The U.S. Army is the biggest branch of America’s armed forces, with 465,239 active-duty personnel as of June 30, a decline from 486,141 in the same period a year ago. The U.S. armed forces strength, as measured by total personnel, is 1,357,753, a decrease from 1,393,912 a year ago. (Other militaries are larger. This is the country with the largest military.)
Every state has active-duty Army personnel, but some states are home to considerably more Army soldiers than others, based on the presence of military installations.
To determine the states that have the most active-duty Army personnel, 24/7 Wall St. used military personnel data from the Department of Defense, current as of March 2022 and adjusted per 100,000 total state population. We based our ranking on active duty personnel only — men and women serving in the Army. Data on the largest base by personnel in each state came from the “2020 Demographics Report,” compiled by Defense Department contractor Military OneSource. Total base personnel counts only include service men and women.
In terms of raw numbers, Southern states have the highest totals of active-duty Army personnel. Three Southern states have more than 40,000 Army soldiers each, with Texas having the most by far at 71,876. Southern states also occupy four of the top 10 spots for active-duty Army personnel per 100,000 people.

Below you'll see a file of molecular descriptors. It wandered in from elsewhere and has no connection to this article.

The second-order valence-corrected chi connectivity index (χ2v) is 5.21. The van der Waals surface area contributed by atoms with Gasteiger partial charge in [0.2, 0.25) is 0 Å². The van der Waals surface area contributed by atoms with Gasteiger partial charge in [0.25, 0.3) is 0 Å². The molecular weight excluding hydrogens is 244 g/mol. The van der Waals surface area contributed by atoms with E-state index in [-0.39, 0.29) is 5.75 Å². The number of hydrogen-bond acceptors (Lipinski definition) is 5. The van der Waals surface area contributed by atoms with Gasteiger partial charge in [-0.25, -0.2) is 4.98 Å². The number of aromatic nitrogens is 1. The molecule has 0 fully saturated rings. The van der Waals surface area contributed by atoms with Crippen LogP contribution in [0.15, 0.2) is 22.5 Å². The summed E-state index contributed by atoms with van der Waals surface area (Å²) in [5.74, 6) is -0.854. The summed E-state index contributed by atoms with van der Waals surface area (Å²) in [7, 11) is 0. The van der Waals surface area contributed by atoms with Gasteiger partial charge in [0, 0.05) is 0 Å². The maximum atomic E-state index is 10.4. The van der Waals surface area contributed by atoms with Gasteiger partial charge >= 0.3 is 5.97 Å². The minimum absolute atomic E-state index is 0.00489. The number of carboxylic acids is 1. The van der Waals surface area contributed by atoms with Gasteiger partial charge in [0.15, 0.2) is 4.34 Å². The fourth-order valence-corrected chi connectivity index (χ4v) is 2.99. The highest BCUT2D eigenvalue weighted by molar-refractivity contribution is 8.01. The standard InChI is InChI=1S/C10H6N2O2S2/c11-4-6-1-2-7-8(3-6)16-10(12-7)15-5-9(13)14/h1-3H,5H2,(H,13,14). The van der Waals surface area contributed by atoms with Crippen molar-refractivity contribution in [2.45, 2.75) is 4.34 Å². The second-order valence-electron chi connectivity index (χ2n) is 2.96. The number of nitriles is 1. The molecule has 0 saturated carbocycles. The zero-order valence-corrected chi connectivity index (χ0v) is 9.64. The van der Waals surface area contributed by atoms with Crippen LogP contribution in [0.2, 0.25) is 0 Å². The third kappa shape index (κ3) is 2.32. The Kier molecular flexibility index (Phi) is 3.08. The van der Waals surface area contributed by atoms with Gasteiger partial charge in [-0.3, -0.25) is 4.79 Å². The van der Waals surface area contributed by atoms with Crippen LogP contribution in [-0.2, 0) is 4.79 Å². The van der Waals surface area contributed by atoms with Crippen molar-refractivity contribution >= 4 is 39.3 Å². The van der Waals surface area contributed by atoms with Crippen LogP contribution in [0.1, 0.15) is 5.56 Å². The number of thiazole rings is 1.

Ten states have fewer than 100 active-duty Army personnel — four of them are among the least populous U.S. states. Wyoming, the least populous state, has just 25 active-duty Army personnel, and Vermont, the second-least populous, has 39. Neither state has an Army base within its boundaries. In fact, 21 states do not host an Army base. (Though not necessarily Army, these are the countries where the U.S. has the biggest military presence.)
The U.S. Army is falling short of its recruitment goals. Army vice chief of staff, Gen. Joseph M. Martin, told a House Armed Services Subcommittee on Readiness hearing in July that the regular Army may fall about 19,000 soldiers short of its staffing goal in fiscal 2022.
The Army is facing problems not only in recruiting soldiers but also retaining them. The reasons include a challenging post-pandemic recruiting environment, a lack of recruits because of factors such as obesity and lack of education, and declining morale among those in the service who cite frequent reassignments as causing a strain on family life.
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